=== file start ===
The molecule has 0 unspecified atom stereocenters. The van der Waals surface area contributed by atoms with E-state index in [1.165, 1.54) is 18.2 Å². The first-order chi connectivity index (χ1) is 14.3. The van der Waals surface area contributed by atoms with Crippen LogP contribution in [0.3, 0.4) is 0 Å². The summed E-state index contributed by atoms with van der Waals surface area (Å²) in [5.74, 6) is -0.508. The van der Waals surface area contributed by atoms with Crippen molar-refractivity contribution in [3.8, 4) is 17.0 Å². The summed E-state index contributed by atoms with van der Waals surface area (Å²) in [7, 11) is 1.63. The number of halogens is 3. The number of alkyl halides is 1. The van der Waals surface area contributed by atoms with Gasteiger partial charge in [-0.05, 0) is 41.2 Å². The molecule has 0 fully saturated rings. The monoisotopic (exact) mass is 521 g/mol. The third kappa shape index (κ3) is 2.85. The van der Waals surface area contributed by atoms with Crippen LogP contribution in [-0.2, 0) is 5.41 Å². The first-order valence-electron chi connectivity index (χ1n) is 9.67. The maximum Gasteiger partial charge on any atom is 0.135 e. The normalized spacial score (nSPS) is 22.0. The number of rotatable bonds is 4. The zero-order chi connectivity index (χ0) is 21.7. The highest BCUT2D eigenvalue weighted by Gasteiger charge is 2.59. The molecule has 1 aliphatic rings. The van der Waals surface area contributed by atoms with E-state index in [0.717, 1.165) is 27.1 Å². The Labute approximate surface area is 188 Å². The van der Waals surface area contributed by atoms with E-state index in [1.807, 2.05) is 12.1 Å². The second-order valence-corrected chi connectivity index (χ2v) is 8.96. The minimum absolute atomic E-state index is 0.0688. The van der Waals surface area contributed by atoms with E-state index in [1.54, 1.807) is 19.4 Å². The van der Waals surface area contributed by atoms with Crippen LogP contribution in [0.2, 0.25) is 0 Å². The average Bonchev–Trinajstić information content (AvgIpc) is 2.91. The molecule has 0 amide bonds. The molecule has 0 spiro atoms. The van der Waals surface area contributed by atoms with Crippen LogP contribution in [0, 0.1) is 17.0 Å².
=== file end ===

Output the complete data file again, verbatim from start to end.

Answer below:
The molecule has 0 unspecified atom stereocenters. The van der Waals surface area contributed by atoms with E-state index in [1.165, 1.54) is 18.2 Å². The first-order chi connectivity index (χ1) is 14.3. The van der Waals surface area contributed by atoms with Crippen LogP contribution in [0.3, 0.4) is 0 Å². The summed E-state index contributed by atoms with van der Waals surface area (Å²) in [5.74, 6) is -0.508. The van der Waals surface area contributed by atoms with Crippen molar-refractivity contribution in [3.8, 4) is 17.0 Å². The summed E-state index contributed by atoms with van der Waals surface area (Å²) in [7, 11) is 1.63. The number of halogens is 3. The number of alkyl halides is 1. The van der Waals surface area contributed by atoms with Gasteiger partial charge in [-0.05, 0) is 41.2 Å². The molecule has 0 fully saturated rings. The monoisotopic (exact) mass is 521 g/mol. The third kappa shape index (κ3) is 2.85. The van der Waals surface area contributed by atoms with Crippen LogP contribution in [-0.2, 0) is 5.41 Å². The first-order valence-electron chi connectivity index (χ1n) is 9.67. The maximum Gasteiger partial charge on any atom is 0.135 e. The normalized spacial score (nSPS) is 22.0. The number of rotatable bonds is 4. The zero-order chi connectivity index (χ0) is 21.7. The highest BCUT2D eigenvalue weighted by Gasteiger charge is 2.59. The molecule has 1 aliphatic rings. The van der Waals surface area contributed by atoms with E-state index in [0.717, 1.165) is 27.1 Å². The Labute approximate surface area is 188 Å². The van der Waals surface area contributed by atoms with E-state index in [1.807, 2.05) is 12.1 Å². The second-order valence-corrected chi connectivity index (χ2v) is 8.96. The minimum absolute atomic E-state index is 0.0688. The van der Waals surface area contributed by atoms with E-state index in [1.54, 1.807) is 19.4 Å². The van der Waals surface area contributed by atoms with Crippen LogP contribution in [0.2, 0.25) is 0 Å². The average Bonchev–Trinajstić information content (AvgIpc) is 2.91. The molecule has 0 amide bonds. The molecule has 0 spiro atoms. The van der Waals surface area contributed by atoms with Crippen LogP contribution in [0, 0.1) is 17.0 Å².